Here’s movies 30-21 on my annual list of films for this year. Again, my ranking system is completely arbitrary, so feel free to bitch about them and share your equally valid opinion in the comment section below. If you’re a spoilerbaby, SPOILER ALERT throughout. Feel free to sit in a hole and not interact with culture. The first set of films is available here.
30. Source Code (saw for free for work)
Forgive me the obvious, but yeah this movie was basically Quantum Leap. But luckily, I love Quantum Leap, so it was alright. I also really enjoyed Moon, the previous film by this director, which was actually way better than this one, so you should check it out. I like Jake Gyllenhaal, I really like Michelle Monaghan (mostly for Kiss Kiss, Bang Bang) so this was pretty good. Like any mystery sci-fi movie that isn’t Primer, though, the structure of the mystery in this movie’s a little easy to figure out, plus the movie goes on for ten minutes longer than it has any right to. Those ten minutes of stupid right at the end definitely knocked this one down about 10 pegs, easily. Also the poster is pretty terrible.
Funny, but fairly forgettable. I didn’t dislike it, but it’s not in the same class as 40 Year Old Virgin, Role Models or Pineapple Express.
28. Blank City (Metro Cinema)
This was a cool little documentary about the no-wave film movement that arose in New York in the wake of punk and New Wave. My friend JP said to me something afterwards which rang really true: the doc was pretty good, but you’d never want to watch any of the films they showed the making of. I understand that sentiment quite a bit; one of my treasured collections is a set of DVDs holding nothing on them but awesome trailers for what were undoubtedly shitty grindhouse films. It’s tough sometimes to make people understand that no, I’m not into rape-revenge flicks, or extremely violent slasher movies, I just like watching the trailers for them as I admire the sheer balls-out approach they took to trying to put asses into seats back in the day. Anyway, Blank City is undoubtedly the best introduction into this brief moment in cinematic history.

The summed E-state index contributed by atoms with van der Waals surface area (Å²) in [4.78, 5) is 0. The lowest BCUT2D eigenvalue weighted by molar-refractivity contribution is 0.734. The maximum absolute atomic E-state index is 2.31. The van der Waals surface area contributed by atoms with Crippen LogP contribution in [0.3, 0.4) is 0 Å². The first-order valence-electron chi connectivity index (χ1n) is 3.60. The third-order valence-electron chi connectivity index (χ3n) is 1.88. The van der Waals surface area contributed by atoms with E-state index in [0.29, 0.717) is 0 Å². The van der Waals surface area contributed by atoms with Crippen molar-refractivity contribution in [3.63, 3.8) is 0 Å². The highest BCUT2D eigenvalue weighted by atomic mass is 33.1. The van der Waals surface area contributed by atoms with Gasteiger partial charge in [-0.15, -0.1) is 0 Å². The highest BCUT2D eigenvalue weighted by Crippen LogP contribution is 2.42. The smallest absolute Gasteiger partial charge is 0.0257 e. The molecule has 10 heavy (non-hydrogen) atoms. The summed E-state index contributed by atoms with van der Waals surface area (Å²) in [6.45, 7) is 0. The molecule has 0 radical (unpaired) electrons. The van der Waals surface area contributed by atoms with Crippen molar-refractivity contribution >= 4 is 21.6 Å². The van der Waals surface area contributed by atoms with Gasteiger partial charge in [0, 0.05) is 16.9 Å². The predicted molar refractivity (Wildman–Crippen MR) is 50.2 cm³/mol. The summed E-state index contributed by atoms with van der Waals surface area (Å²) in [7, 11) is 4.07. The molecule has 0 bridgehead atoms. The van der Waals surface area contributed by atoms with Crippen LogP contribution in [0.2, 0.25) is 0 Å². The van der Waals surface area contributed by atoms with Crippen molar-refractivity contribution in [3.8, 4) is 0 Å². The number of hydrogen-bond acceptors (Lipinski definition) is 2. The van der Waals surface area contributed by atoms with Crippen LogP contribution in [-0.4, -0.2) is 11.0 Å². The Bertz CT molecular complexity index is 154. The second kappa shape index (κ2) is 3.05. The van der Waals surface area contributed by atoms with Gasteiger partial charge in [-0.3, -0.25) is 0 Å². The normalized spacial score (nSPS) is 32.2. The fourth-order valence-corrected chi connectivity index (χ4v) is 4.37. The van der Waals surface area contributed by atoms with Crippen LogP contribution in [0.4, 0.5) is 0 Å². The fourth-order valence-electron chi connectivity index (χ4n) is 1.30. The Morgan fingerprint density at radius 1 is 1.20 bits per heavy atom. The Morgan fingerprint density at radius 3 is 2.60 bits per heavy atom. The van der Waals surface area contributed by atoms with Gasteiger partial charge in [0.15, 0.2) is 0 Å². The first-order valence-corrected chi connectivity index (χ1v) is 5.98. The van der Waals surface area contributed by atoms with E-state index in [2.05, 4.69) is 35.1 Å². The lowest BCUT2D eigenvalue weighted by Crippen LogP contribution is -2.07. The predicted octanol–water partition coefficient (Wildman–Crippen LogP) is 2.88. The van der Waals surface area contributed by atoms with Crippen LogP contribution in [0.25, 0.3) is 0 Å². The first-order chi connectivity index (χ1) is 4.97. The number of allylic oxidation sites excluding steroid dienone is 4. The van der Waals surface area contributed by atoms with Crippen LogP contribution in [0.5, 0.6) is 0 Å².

27. Marwencol (Metro Cinema)
This was a fascinatingly strange film. Just as you think it’s as weird as it’s going to be, some other peel of the onion is taken off the main guy, and suddenly we’re forced to see him in yet another new light. Also, in my opinion, his photography is absolutely beautiful. For those of you who haven’t seen this, it’s about a man who receives massive brain trauma and copes by creating a small WWII-era European village in his backyard, which he populates with American and German soldiers. His analogue in the town of Marwencol has various adventures which replicate things that happen to him in his daily life, or which he uses as revenge upon the men who hurt him. Simply fascinating.
26. Paul (saw for free for work)
This was another good film that I don’t remember too much about. I liked seeing Pegg and Frost onscreen again (they make an appearance in another film much higher up on the list, so keep your eyes peeled), Seth Rogen’s stoner alien was pretty funny, Sigourney Weaver was appropriately menacing, etc. I did think Kirsten Wiig’s character was a little annoying though, and you could really tell that Pegg and Frost were not accompanied by director Edgar Wright in this one, so the film suffered some in comparison to their previous outings. Still, pretty fun over all.
25. Resurrect Dead: The Mystery of the Toynbee Files (Metro Cinema)
This was another fascinating documentary (the more astute among you may be noticing a theme here…) about strange men doing strange things. This movie focuses on the urban legend of the “Toynbee Tiles”, strange street art that can be seen all over the Eastern seaboard of the United States in addition to South America. The pictures in question refer to a prophecy that all dead human beings will be reborn on the surface of Jupiter, as Stanley Kubrick foretold in the film 2001: A Space Odyssey. It really reminded me of what a real-life version of my favorite role-playing game Unknown Armies would be like, a world in which obsessive-compulsives battle one another in a war underneath all of our noses. It could have used some trimming though, as there was a lot of re-enactment of what the investigators felt as they uncovered new clues, which I feel could have easily been excised. Although, it’s not like the movie was that long, really.
24. Tucker and Dale vs. Evil (Metro Cinema)